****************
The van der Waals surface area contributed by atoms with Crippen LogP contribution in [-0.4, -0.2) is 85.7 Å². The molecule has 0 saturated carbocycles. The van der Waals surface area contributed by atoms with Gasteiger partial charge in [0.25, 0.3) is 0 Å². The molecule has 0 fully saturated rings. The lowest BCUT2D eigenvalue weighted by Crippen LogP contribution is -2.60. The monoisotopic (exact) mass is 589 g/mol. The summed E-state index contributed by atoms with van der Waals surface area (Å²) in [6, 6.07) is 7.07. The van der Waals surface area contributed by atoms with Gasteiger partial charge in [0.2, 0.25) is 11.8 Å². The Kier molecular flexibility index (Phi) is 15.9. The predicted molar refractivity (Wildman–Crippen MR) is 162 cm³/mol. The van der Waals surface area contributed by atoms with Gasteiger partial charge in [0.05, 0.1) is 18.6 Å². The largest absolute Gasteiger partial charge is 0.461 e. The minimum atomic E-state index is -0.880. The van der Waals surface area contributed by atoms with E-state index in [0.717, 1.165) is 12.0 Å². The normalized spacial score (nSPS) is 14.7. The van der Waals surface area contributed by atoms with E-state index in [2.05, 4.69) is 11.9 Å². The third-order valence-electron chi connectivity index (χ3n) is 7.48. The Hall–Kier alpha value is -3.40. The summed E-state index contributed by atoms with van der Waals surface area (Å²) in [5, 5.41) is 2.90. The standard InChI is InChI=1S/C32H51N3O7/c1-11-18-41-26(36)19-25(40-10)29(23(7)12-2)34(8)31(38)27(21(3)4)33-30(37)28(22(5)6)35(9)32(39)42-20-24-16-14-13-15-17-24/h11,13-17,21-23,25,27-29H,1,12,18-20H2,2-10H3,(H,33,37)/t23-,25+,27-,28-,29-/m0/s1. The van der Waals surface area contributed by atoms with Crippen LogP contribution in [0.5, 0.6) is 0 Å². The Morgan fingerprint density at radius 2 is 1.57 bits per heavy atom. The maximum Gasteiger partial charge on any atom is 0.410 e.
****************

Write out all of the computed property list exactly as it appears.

The van der Waals surface area contributed by atoms with Crippen LogP contribution in [-0.4, -0.2) is 85.7 Å². The molecule has 0 saturated carbocycles. The van der Waals surface area contributed by atoms with Gasteiger partial charge in [0.25, 0.3) is 0 Å². The molecule has 0 fully saturated rings. The lowest BCUT2D eigenvalue weighted by Crippen LogP contribution is -2.60. The monoisotopic (exact) mass is 589 g/mol. The summed E-state index contributed by atoms with van der Waals surface area (Å²) in [6, 6.07) is 7.07. The van der Waals surface area contributed by atoms with Gasteiger partial charge in [0.2, 0.25) is 11.8 Å². The Kier molecular flexibility index (Phi) is 15.9. The predicted molar refractivity (Wildman–Crippen MR) is 162 cm³/mol. The van der Waals surface area contributed by atoms with Gasteiger partial charge in [0.05, 0.1) is 18.6 Å². The largest absolute Gasteiger partial charge is 0.461 e. The minimum atomic E-state index is -0.880. The van der Waals surface area contributed by atoms with E-state index in [0.717, 1.165) is 12.0 Å². The normalized spacial score (nSPS) is 14.7. The van der Waals surface area contributed by atoms with E-state index in [2.05, 4.69) is 11.9 Å². The third-order valence-electron chi connectivity index (χ3n) is 7.48. The Hall–Kier alpha value is -3.40. The summed E-state index contributed by atoms with van der Waals surface area (Å²) in [5, 5.41) is 2.90. The standard InChI is InChI=1S/C32H51N3O7/c1-11-18-41-26(36)19-25(40-10)29(23(7)12-2)34(8)31(38)27(21(3)4)33-30(37)28(22(5)6)35(9)32(39)42-20-24-16-14-13-15-17-24/h11,13-17,21-23,25,27-29H,1,12,18-20H2,2-10H3,(H,33,37)/t23-,25+,27-,28-,29-/m0/s1. The van der Waals surface area contributed by atoms with Crippen LogP contribution in [0.5, 0.6) is 0 Å². The Morgan fingerprint density at radius 2 is 1.57 bits per heavy atom. The maximum Gasteiger partial charge on any atom is 0.410 e.